MIND Diet: Nuts
Content by: Jamie Rinaldi RD LD
Incorporating nuts into a balanced diet can help to support a healthy brain. Read some of the potential benefits and learn fun ways to add nuts into your next meal or snack.
Nuts contain various nutrients that protect brain health, both directly and indirectly. In particular, walnuts, almonds, hazelnuts, and peanuts (yes, it’s technically a legume, but it acts like a nut) are considered the most neuroprotective.
Walnuts are number one in this food group with regard to cognitive health. They have a significantly high concentration of alpha-linolenic acid (ALA), an omega-3 fatty acid that is the precursor for eicosapentaenoic acid (EPA) and docosahexaenoic acid (DHA). EPA and DHA are known to be anti-inflammatory; inflammation in the brain is strongly associated with cognitive decline. Oxidative stress caused by toxic free radicals is also associated with dementia and impaired brain function, and walnuts contain a significant amount of polyphenols with antioxidant properties, including vitamin E and selenium, that counteract these free radicals.
Almonds and hazelnuts are the nuts highest in vitamin E, which again is a powerful antioxidant working against the free radicals that cause oxidative stress in the brain and elsewhere. Peanuts are packed with niacin, also known as vitamin B3, which is instrumental in neuronal development and maintenance, therefore preventative of neurodegenerative diseases. Niacin also lowers levels of harmful low-density-lipoprotein (LDL, the “bad” cholesterol) and raises levels of high-density-lipoprotein (HDL, the “good” cholesterol). Most nuts also improve these cholesterol levels due to their proportionally higher concentrations of healthy unsaturated fats. Higher ratios of LDL to HDL are linked with the build-up of amyloid plaques in the brain that disrupt neuronal health and are believed to be a precursor to Alzheimer’s disease; the niacin and peanuts and favorable percentages of unsaturated fats in most nuts likely improve this ratio, hence reducing the likelihood of Alzheimer’s disease.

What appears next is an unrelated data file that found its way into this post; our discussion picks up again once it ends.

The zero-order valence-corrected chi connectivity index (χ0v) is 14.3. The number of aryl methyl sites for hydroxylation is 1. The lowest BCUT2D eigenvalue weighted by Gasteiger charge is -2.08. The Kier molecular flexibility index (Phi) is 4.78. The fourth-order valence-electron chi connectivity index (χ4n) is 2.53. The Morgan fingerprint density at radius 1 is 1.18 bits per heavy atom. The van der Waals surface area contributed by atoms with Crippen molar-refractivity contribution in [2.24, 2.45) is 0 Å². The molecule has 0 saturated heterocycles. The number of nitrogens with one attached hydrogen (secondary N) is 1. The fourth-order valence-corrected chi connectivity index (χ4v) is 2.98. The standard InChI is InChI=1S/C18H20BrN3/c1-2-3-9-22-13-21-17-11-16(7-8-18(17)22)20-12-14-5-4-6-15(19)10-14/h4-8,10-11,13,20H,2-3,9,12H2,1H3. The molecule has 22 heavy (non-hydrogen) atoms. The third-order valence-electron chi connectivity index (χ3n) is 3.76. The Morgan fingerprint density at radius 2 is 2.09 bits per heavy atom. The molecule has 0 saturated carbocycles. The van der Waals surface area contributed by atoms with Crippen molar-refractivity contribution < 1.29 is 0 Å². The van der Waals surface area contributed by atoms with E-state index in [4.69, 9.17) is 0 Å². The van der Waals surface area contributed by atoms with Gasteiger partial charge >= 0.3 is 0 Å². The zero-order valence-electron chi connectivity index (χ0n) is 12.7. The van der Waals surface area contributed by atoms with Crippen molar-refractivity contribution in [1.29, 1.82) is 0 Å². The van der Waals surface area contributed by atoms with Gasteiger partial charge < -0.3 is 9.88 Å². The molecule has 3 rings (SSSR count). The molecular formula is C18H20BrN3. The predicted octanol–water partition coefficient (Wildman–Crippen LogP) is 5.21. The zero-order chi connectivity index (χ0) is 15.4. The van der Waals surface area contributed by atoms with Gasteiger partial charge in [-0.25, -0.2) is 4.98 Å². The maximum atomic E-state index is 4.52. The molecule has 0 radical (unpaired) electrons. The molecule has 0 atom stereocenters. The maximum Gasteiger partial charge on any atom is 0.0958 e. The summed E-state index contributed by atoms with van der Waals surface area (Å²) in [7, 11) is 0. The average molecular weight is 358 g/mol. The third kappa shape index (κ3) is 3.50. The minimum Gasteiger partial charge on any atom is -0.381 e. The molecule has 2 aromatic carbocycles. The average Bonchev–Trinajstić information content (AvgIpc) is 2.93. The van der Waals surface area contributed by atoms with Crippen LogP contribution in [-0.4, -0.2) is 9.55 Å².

There are many other nutrients in nuts that may benefit brain health, such as phyto-estrogens and fiber, which have proven positive vascular outcomes: lowering of harmful LDL cholesterol and decreased inflammation, for example. As mentioned above, these biological effects are presumably neuroprotective.
✔️ Benefits of nut consumption in layman's terms:
▪️ Improved concentration/heightened focus
▪️ Better memory
▪️ Increased motor coordination
▪️ Enhanced learning capability
▪️ Higher scores on cognitive tests
▪️ Sharpened logic and reasoning
▪️ Longer attention span
▪️ Advanced auditory and visual processing
1️⃣ Unsalted or minimally salted nuts without added sugar are the best choices.
2️⃣ Nuts are high in calories and it doesn’t take a lot to reap the benefits, therefore moderation is recommended.
3️⃣ Reduced fat nut butters contain less heart-healthy fat and more sugar - steer clear!
⬇️ Download ways to incorporate nuts into the diet.
⏩ Then check out some tasty meal ideas and some fun facts!
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